• Soil science gains voice in the US government

    The Soil Science Society of America’s (SSSA) Science Policy Office, started in 1986 and based in Washington, DC, educates United States (US) federal government policymakers about and advocates for soil and the soil sciences. As a result, US agricultural, natural resources and environmental legislation and corresponding federal rules and regulations are more scientifically sound and appropriately ...

  • Poultry Farm Pioneers Low-Rate Composting

    Tony Pastore, Sr. started Park Farms in Canton, Ohio decades ago to process and market chickens. In 1989, it was decided that instead of buying chickens from other producers, a new venture would be launched to raise chickens directly for Park Farms. This led to the formation of A & J Farms, a 1,900-acre operation that contains 14 separately operating chicken farms. Each sub-farm has up to ten ...


    By BioCycle Magazine

  • Custom DELUMPER LP Reduces Wet, Sticky Agglomerates No Other Unit Could Handle - Case Study

    When a major global leader in agricultural products, needed help reducing wet and sticky agglomerates in a very tight plant location, Franklin Miller was ready with a custom solution. The customer produces phosphate, nitrogen, and potash, three ...


    By Franklin Miller Inc.

  • A Brief Analysis about the Straw Crusher

    The serious pollution of the air during the harvesttime let people realize the importance of rational utilization of straw. The straw crusher can crush the corn stalk, peanut shells and bean stalk etc, which are agricultural waste. By doing this can avoid the waste of the crop straw but also protect the environment and effectively develop the renewable energy. 1. The Working Principle of straw ...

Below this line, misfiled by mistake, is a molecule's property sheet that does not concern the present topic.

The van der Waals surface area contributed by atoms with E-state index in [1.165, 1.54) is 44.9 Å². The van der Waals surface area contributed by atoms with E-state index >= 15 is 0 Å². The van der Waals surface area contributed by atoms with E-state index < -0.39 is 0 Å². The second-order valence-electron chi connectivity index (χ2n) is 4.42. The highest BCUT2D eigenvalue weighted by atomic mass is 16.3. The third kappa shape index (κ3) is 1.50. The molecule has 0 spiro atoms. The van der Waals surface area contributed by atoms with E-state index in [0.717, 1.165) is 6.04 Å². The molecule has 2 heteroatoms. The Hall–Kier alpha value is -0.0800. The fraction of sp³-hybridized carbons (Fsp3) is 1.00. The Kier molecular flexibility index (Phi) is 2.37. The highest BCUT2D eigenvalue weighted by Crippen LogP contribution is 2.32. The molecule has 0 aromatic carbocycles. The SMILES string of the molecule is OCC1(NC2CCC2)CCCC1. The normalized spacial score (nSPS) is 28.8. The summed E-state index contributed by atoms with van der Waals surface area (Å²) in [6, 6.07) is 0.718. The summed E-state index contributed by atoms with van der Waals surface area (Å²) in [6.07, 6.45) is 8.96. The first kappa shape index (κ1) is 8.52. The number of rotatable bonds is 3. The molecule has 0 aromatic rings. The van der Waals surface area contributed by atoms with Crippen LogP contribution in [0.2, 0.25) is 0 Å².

• College Composting Program Matures

    Untitled Document To meet the need for quality compost, Berea College now processes 35 tons of food residuals each year, providing jobs for ...


    By BioCycle Magazine

  • Urban farming is booming, but what does it really yield?

    City-based agriculture produces 15 to 20 percent of food globally. In the U.S., its benefits go far beyond nutrition. This story was produced in collaboration with the Food & Environment Reporting Network, a non-profit investigative news organization. ...


    By Ensia

  • Renewables Make Progress on Many Fronts: Grass Roots Ethanoll from Field Waste

    Progress in community digesters will bring fresh jobs and local control back to farm country - plus offering answers for global warming. FROM THE MIDWEST where native grasses, field waste and wood chips are fueling new biorefineries that are locally-owned to the Northwest where some 50 million gallons of raw manure are producing electricity and dried bedding, community digesters and on-farm ...


    By BioCycle Magazine

  • The Latest in Whitefly Control

    Next month’s Greenhouse Canada Grower Day is welcoming leading researchers and crop specialists to help you tackle one of the industry’s biggest challenges. Whitefly is proving to be one of the most difficult pests to control, mainly due to the lack of effective registered chemicals that can eradicate silverleaf whitefly. It is also due to the unwillingness of biological suppliers to ...

  • Focus on Australia & New Zealand: Composting Developments In Australia And New Zealand

     Composting Developments In Australia And New Zealand An Emerging Industry Takes Shape To deal with the waste stream in Australia and New Zealand, all strategies refer to organics recycling as a “fundamental vehicle for reaching future waste reduction targets,” notes Edmund Horan of RMIT University in Melbourne. “Composting provides a mechanism, not only for ...


    By BioCycle Magazine

  • Brazil: Controlled Composting In Developing Countries

    For more than six years, pilot and large-scale composting experiments have been done at the University of Vicosa in Vicosa, Brazil. We focused on low cost technologies, forced aeration techniques, vector and leachate control, process monitoring, staff training, and technical assistance to farms and city councils. It seems that an unwritten law for solid waste management for developing countries ...


    By BioCycle Magazine